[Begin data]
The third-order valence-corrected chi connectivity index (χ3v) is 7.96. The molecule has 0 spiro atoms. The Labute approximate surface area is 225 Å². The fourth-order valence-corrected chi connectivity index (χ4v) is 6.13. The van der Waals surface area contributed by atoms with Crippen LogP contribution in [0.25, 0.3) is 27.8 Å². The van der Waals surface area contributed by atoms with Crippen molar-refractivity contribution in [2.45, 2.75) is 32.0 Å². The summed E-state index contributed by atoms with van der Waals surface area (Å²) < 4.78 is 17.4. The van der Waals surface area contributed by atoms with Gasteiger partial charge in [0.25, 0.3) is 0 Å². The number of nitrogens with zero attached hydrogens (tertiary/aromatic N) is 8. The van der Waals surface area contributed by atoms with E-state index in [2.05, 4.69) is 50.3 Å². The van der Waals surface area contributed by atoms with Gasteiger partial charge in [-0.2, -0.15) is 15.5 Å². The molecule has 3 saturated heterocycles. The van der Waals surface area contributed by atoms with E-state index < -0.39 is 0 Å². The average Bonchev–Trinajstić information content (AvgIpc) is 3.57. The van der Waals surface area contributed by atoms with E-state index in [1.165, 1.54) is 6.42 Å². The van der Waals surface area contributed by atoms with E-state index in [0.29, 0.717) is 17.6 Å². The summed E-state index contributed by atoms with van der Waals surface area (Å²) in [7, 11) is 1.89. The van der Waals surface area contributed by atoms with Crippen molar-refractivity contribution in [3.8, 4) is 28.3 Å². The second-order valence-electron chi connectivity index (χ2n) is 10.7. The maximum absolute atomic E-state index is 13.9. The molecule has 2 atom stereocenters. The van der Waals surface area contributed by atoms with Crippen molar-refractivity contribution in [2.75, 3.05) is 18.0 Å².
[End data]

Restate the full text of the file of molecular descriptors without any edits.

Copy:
The third-order valence-corrected chi connectivity index (χ3v) is 7.96. The molecule has 0 spiro atoms. The Labute approximate surface area is 225 Å². The fourth-order valence-corrected chi connectivity index (χ4v) is 6.13. The van der Waals surface area contributed by atoms with Crippen LogP contribution in [0.25, 0.3) is 27.8 Å². The van der Waals surface area contributed by atoms with Crippen molar-refractivity contribution in [2.45, 2.75) is 32.0 Å². The summed E-state index contributed by atoms with van der Waals surface area (Å²) < 4.78 is 17.4. The van der Waals surface area contributed by atoms with Gasteiger partial charge in [0.25, 0.3) is 0 Å². The number of nitrogens with zero attached hydrogens (tertiary/aromatic N) is 8. The van der Waals surface area contributed by atoms with E-state index in [2.05, 4.69) is 50.3 Å². The van der Waals surface area contributed by atoms with Gasteiger partial charge in [-0.2, -0.15) is 15.5 Å². The molecule has 3 saturated heterocycles. The van der Waals surface area contributed by atoms with E-state index < -0.39 is 0 Å². The average Bonchev–Trinajstić information content (AvgIpc) is 3.57. The van der Waals surface area contributed by atoms with E-state index in [1.165, 1.54) is 6.42 Å². The van der Waals surface area contributed by atoms with E-state index in [0.29, 0.717) is 17.6 Å². The summed E-state index contributed by atoms with van der Waals surface area (Å²) in [7, 11) is 1.89. The van der Waals surface area contributed by atoms with Crippen molar-refractivity contribution in [3.8, 4) is 28.3 Å². The second-order valence-electron chi connectivity index (χ2n) is 10.7. The maximum absolute atomic E-state index is 13.9. The molecule has 2 atom stereocenters. The van der Waals surface area contributed by atoms with Crippen molar-refractivity contribution in [2.75, 3.05) is 18.0 Å².